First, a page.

Friday, February 23, 2018

North Korean Soldiers

September 18, 1950.  Philip Hughes of B Company, 19th Infantry Regiment has been dead for six days, but the war in Korea continues.  It is far from over.  This date is three days after the Inchon Invasion, which dramatically reduced the enemy pressure on the Pusan Perimeter.  The beleaguered American and South Korean forces would not only hold, but retake South Korea.  North Korean forces were on the run.  Increasingly, Americans were encountering children among their enemy combatants. Poorly equipped and underfed, surrender was an attractive option for many, as it was for these two young "soldiers" undergoing interrogation.  What could they say?  They "fought" under duress for an army that would normally kill them for failing to advance and engage in battle.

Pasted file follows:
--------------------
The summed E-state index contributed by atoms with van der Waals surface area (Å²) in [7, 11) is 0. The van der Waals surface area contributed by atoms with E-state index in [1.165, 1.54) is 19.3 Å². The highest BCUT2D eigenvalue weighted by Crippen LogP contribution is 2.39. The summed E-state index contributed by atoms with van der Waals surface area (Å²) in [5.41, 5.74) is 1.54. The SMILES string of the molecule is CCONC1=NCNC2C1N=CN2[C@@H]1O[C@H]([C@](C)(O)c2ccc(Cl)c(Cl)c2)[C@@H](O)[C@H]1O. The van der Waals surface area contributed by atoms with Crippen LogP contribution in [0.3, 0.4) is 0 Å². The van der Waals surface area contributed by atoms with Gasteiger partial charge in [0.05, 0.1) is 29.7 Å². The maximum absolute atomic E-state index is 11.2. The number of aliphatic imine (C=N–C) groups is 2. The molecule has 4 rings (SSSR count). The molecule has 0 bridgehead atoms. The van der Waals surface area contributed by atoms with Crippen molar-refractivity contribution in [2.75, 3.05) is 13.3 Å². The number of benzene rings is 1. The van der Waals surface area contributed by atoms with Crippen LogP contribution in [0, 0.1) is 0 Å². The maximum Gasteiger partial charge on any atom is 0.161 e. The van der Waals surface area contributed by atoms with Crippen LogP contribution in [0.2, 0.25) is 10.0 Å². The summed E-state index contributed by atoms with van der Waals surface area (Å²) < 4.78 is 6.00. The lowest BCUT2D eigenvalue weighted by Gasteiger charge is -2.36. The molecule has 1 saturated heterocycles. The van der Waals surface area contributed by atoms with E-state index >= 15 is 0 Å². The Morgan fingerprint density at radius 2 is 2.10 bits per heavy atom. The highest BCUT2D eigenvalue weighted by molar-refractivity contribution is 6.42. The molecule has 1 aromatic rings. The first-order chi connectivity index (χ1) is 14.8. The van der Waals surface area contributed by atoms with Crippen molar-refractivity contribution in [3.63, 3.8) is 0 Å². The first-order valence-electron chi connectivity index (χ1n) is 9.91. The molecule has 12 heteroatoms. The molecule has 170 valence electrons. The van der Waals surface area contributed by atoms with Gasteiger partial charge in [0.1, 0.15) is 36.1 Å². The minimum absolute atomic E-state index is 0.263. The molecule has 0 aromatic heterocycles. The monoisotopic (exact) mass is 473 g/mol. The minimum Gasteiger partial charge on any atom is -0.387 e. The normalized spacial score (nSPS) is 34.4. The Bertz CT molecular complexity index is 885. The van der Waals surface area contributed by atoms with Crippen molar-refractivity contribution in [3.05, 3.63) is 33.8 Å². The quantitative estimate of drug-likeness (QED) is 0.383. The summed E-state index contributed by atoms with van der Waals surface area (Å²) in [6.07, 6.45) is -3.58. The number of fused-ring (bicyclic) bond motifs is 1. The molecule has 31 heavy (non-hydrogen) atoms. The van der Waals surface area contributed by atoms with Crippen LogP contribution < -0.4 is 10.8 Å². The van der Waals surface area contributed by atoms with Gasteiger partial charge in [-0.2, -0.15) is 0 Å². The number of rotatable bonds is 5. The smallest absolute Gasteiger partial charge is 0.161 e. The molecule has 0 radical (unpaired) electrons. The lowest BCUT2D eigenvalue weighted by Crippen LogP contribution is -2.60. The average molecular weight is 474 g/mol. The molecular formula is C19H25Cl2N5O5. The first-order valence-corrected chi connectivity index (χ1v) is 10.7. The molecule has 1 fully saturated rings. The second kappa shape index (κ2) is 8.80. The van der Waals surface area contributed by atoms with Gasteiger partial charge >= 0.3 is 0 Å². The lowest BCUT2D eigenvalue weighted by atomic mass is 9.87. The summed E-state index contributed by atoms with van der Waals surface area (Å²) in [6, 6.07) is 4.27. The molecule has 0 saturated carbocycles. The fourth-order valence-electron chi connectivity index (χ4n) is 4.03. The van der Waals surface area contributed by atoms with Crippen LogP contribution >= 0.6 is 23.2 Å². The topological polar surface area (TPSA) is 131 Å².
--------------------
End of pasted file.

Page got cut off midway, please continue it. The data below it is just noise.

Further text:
These boys would be interned somewhere in South Korea until a large scale prisoner of war camp was opened on Koje-do Island in February 1951.  Had they survived the challenges of incarceration, they may have been among those released by South Korean President Syngman Rhee into South Korea in the spring of 1953.  Or they would may have returned to the North as so many others did, some willingly, some not so.  They would be nearly 80 years of age today.

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